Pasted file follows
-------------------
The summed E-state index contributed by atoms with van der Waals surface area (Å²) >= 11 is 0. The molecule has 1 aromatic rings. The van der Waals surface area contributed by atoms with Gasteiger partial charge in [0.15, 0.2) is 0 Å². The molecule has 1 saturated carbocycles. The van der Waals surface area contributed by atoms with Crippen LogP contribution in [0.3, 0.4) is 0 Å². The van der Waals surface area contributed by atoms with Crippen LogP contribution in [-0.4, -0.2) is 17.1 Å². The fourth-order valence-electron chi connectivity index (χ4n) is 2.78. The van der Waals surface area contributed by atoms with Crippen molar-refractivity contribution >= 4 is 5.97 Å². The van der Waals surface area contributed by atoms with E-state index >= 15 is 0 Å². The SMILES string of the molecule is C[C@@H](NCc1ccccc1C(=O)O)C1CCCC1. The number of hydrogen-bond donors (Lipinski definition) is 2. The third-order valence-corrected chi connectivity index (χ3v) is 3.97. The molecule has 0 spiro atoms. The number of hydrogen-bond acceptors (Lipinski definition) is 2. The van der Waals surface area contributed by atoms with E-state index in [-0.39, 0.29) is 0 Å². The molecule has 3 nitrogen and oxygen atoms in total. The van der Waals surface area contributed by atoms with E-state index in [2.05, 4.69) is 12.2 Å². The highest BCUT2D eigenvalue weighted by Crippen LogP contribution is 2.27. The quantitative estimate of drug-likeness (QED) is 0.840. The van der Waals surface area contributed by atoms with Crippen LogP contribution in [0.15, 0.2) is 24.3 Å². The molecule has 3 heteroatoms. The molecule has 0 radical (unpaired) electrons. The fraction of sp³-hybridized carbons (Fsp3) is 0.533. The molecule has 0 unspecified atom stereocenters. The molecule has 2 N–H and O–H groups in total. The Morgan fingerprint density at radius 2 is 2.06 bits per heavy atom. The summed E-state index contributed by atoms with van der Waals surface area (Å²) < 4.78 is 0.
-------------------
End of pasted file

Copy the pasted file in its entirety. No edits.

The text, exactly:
The summed E-state index contributed by atoms with van der Waals surface area (Å²) >= 11 is 0. The molecule has 1 aromatic rings. The van der Waals surface area contributed by atoms with Gasteiger partial charge in [0.15, 0.2) is 0 Å². The molecule has 1 saturated carbocycles. The van der Waals surface area contributed by atoms with Crippen LogP contribution in [0.3, 0.4) is 0 Å². The van der Waals surface area contributed by atoms with Crippen LogP contribution in [-0.4, -0.2) is 17.1 Å². The fourth-order valence-electron chi connectivity index (χ4n) is 2.78. The van der Waals surface area contributed by atoms with Crippen molar-refractivity contribution >= 4 is 5.97 Å². The van der Waals surface area contributed by atoms with E-state index >= 15 is 0 Å². The SMILES string of the molecule is C[C@@H](NCc1ccccc1C(=O)O)C1CCCC1. The number of hydrogen-bond donors (Lipinski definition) is 2. The third-order valence-corrected chi connectivity index (χ3v) is 3.97. The molecule has 0 spiro atoms. The number of hydrogen-bond acceptors (Lipinski definition) is 2. The van der Waals surface area contributed by atoms with E-state index in [-0.39, 0.29) is 0 Å². The molecule has 3 nitrogen and oxygen atoms in total. The van der Waals surface area contributed by atoms with E-state index in [2.05, 4.69) is 12.2 Å². The highest BCUT2D eigenvalue weighted by Crippen LogP contribution is 2.27. The quantitative estimate of drug-likeness (QED) is 0.840. The van der Waals surface area contributed by atoms with Crippen LogP contribution in [0.15, 0.2) is 24.3 Å². The molecule has 3 heteroatoms. The molecule has 0 radical (unpaired) electrons. The fraction of sp³-hybridized carbons (Fsp3) is 0.533. The molecule has 0 unspecified atom stereocenters. The molecule has 2 N–H and O–H groups in total. The Morgan fingerprint density at radius 2 is 2.06 bits per heavy atom. The summed E-state index contributed by atoms with van der Waals surface area (Å²) < 4.78 is 0.